I’ve been to my share of graduations. Celebrations of a rite of passage, a task accomplished and a new journey ahead.
Most of them have been from high school or college.
This was my first kindergarten graduation.
Yes, this is a thing. I didn’t realize that so much attention could be focused on finishing this entrance into school. But it was done with panache–and a lot of attitude.
The opening number was entertainment. The children performed a song, complete with sheep masks and hand motions.
Ryken had missed the dress rehearsal. His knowledge of what was going on was limited, but he gave it his best effort. He was sometimes out of sync with the others, yet his enthusiasm made up for missed moves.
There was a brief intermission while the very young graduates exchanged their sheep masks for graduation caps. They marched in, and as each child was named, they went on stage to receive their diploma and pause for pictures. Each parent had submitted a description of the uniqueness of their child.
Each one of them were proclaimed to be personable and helpful geniuses in the making.
Some kids ran up on stage. Some refused to be on stage. Still others posed long enough that they had to be asked to get off the stage.
No dress rehearsal could have prepared anyone for this.
It was the most fun and funny graduation I’ve been too. Possibly because it was blessedly brief.
We all yearn for some kind of recognition that informs our hearts that we are worth knowing, that our presence is good and necessary. As we get older, the affirmations become less frequent; the encouragements don’t come as easily; our sense of accomplishment can feel overlooked.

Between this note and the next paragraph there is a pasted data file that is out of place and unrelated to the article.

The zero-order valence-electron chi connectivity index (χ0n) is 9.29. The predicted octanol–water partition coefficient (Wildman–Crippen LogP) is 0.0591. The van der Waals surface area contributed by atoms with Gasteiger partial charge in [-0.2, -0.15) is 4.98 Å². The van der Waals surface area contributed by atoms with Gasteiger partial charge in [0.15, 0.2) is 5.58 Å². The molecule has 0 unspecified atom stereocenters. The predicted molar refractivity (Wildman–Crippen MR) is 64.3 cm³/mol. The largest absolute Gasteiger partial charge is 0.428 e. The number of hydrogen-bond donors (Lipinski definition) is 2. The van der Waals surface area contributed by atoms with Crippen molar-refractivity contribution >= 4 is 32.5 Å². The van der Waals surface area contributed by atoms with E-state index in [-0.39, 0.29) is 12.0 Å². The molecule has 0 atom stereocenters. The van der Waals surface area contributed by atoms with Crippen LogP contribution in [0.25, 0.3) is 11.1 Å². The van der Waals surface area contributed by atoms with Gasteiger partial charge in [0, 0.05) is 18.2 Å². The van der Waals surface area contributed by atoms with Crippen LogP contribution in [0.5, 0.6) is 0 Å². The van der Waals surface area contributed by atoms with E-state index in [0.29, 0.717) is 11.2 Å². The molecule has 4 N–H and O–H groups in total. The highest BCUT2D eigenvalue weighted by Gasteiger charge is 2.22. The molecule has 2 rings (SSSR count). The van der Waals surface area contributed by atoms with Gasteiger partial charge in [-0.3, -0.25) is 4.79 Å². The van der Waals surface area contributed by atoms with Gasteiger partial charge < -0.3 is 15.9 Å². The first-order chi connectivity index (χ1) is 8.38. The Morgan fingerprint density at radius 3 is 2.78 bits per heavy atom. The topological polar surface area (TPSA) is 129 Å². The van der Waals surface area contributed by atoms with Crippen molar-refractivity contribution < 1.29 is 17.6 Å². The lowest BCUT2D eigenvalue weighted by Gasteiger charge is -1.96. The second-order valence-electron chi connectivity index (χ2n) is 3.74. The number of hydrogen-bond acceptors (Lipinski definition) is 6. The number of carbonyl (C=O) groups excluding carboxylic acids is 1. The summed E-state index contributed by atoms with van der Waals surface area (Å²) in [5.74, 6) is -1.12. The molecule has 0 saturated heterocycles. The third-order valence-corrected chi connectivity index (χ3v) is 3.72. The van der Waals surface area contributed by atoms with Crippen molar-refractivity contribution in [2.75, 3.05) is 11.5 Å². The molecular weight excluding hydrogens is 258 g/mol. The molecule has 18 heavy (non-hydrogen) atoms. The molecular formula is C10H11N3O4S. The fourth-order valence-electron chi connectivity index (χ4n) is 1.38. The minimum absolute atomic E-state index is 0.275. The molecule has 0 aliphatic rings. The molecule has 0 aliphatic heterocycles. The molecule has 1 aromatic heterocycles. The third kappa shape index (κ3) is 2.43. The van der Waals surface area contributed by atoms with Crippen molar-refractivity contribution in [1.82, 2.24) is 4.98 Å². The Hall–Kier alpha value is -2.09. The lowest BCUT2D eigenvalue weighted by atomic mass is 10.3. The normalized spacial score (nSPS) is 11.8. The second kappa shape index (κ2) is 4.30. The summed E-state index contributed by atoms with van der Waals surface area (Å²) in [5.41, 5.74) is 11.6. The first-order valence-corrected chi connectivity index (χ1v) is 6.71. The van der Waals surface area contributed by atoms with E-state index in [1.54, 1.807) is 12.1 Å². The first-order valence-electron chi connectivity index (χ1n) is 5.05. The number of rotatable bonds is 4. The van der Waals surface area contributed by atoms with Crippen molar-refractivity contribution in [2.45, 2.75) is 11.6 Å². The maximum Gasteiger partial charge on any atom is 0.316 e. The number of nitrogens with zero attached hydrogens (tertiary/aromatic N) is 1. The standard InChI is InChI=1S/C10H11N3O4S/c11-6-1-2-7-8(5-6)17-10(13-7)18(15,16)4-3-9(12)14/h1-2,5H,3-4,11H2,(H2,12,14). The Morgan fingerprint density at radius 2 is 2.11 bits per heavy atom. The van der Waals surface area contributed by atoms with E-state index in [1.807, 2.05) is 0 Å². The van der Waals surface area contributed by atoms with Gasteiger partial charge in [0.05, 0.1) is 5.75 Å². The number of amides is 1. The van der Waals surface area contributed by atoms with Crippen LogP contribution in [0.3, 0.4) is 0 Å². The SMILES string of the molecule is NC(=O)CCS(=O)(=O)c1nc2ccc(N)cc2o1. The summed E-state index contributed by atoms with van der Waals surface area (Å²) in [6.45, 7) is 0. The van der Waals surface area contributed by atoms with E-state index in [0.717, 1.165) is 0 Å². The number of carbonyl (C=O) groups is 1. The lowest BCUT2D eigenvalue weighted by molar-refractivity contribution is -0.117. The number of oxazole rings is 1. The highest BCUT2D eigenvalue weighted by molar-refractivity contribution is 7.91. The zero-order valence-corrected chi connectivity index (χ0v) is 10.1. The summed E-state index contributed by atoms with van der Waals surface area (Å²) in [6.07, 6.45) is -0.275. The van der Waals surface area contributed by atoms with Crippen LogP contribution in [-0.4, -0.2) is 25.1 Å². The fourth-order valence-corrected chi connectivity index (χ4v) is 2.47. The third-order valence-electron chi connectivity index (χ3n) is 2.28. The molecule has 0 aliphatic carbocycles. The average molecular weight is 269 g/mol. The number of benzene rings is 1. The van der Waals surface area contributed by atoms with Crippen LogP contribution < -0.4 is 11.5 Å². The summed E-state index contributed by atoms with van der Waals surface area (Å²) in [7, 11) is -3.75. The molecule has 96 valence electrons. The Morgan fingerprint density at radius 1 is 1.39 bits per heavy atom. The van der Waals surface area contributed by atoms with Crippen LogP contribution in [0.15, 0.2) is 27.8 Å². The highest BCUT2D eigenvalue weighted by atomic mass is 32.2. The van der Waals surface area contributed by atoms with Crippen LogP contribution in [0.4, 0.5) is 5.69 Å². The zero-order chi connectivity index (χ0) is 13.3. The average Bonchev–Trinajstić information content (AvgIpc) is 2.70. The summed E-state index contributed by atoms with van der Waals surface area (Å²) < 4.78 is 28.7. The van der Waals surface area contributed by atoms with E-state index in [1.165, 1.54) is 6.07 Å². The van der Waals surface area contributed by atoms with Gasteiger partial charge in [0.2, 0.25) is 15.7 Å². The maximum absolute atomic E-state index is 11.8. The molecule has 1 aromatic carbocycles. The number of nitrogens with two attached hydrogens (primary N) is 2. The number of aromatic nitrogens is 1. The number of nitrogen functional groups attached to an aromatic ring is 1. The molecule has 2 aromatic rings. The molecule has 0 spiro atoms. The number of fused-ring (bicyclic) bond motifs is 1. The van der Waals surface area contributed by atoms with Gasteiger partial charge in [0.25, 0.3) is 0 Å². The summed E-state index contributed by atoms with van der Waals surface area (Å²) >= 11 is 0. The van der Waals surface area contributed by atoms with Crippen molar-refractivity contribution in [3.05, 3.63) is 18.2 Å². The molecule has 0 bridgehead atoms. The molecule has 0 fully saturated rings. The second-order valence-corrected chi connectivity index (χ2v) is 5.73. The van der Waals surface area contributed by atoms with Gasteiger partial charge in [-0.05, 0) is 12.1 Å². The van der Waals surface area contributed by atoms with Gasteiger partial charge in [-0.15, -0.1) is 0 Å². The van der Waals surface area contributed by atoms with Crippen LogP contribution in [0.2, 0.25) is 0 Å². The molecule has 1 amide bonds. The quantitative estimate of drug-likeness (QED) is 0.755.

We have no dress rehearsal for this life. No chances for a do-over when we make a mistake; no options for revising failure. Our mistakes impact our lives in ways we don’t want to embrace. One misstep can influence the trajectory of our lives.
Failure too often feels fatal.
That’s the lie.
God gives grace to those who ask for it. Unmerited favor that can’t be earned or paid for. Forgiveness for the mistakes we make because of the love He has for us.
Love not based on what we could ever do for Him. He chooses not to hold our wrongs against us if we know Him.
I can’t count the times I’ve said something without thinking and wished I could make the words go away. I imagine them as darts to the heart, hurting far more than any weapon could. The disrespectful way I’ve treated others because I was hurt or just didn’t care what someone else thought. How many times have I not cared how my actions or responses have hurt someone?
More often than I want to consider.
We’ve been given one life with the incredible privilege of being the best people we can be. Individuals of positive influence rather than negative impact.
We will blow it.
God knows there is no dress rehearsal. He’s given us this chance to live fully–and be forgiven for our mistakes freely. If we just ask Him.
God gives us courage, wisdom, and strength to do the next right thing.
No dress rehearsal needed.
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